Bret played with Shoquist’s children and as the uncle watched, he could see his nephew was — what exactly? Amped up? Hyperactive? “I didn’t know,” Shoquist confesses. “A trying to fit in, and half the time, he wasn’t trying hard enough. Or he was trying too hard.”

Other people saw it in the young boy, too, including a doctor. Bret’s mother took the boy to see someone, telling Shoquist later the child had been prescribed Ritalin, used to treat children diagnosed with ADD/ADHD (Attention Deficit & Hyperactivity Disorder.) And the antidepressant Prozac: Bret took that too.

These drugs would signal Bret’s entry into a lifetime of prescription medications. At points, his adherence to his ever-changing regimen would prove to be a struggle. When he failed, he often made poor decisions, ones that affected others as well as himself.
In rare cases, Prozac can unmask tics or symptoms of Tourette’s Syndrome, a neurological condition characterized by involuntary muscle movements. Some doctors eventually would believe Bret had the syndrome when he got older, because he developed a habitual blink that would continue.

His parents were young when he was born in 1982 — his mother had just turned 24 — and they lived north of Seattle. Not long after the birth of their only child, their relationship hit a rough patch. Maybe the drinking played a part. But the couple, who had never married, separated. Bret was still a toddler.

His mother had family on Whidbey Island, connected to the naval base, and her brother introduced her to a buddy who was just getting out of the service. The two hit it off. In 1987, barely five years old, Bret found himself with an ex-sailor as a stepfather. Shoquist recalls visiting his sister-in-law and her new husband, who sometimes fought. “We used to see them all the time.”

But putting down roots has become a sometime thing. And the newlyweds, with Bret in tow, bopped around. With them being constantly on the move, Shoquist saw the couple, and his nephew, less and less. He found it harder to see them when Bret’s family set anchor in Cowlitz County, in southwestern Washington, where all around them lay bridges.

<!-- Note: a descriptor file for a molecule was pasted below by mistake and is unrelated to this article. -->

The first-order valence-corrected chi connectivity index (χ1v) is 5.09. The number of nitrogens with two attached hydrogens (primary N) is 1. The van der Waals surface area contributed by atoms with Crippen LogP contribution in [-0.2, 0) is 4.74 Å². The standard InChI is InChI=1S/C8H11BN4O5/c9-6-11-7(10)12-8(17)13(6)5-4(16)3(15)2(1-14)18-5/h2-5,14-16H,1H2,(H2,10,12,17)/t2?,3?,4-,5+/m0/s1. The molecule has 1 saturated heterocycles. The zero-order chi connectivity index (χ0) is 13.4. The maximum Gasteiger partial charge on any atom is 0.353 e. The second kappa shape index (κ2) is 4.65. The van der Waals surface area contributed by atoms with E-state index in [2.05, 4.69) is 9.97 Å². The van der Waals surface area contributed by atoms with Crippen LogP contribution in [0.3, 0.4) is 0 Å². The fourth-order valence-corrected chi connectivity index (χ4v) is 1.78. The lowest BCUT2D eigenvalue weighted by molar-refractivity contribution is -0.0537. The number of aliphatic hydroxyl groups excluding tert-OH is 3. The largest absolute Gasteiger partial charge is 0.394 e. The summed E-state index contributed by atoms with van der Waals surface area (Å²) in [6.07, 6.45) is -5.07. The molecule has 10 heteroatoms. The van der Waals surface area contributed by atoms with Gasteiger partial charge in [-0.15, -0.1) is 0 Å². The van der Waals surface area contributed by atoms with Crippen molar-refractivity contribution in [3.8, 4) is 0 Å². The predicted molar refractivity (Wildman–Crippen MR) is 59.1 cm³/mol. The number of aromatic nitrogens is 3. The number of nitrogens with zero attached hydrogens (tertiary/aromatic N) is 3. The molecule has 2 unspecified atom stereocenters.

Arcing over the Cowlitz River was the W. Cowlitz Way Bridge; a few blocks further south, the Allen St. Bridge. Together, they carried traffic above the tributary, connecting the city of Kelso to Longview.

But neither structure, both a few blocks in length, could compare to what lay roughly seven miles south: the Lewis and Clark Bridge, a mile-and-a-half long behemoth stretching above the steady flow of the Columbia.

From Longview to Kelso, from Kelso to Longview Bret and his mother and stepfather bounced, staying in apartments here, trailers there, traversing the bridges. A few extended family members — aunts, uncles, cousins — moved close by, seeking a quiet place to retire.

Along with Shoquist, other family members continued to live in distant places and once, while still an elementary school student, Bret went to see a relative other than his uncle for an overnight visit. The relative, an older male, invited the seven-year-old Bret to share his bed. The older male was naked. Bret wouldn’t talk about what took place.

Years later, his mother, while discussing Bret’s sex offense charges with authorities, would reference the sleepover, but would never say if anything sexual happened to her son that evening. Though her actions seemed to speak for her.

Bret, long after grade school, never had contact with this relative again.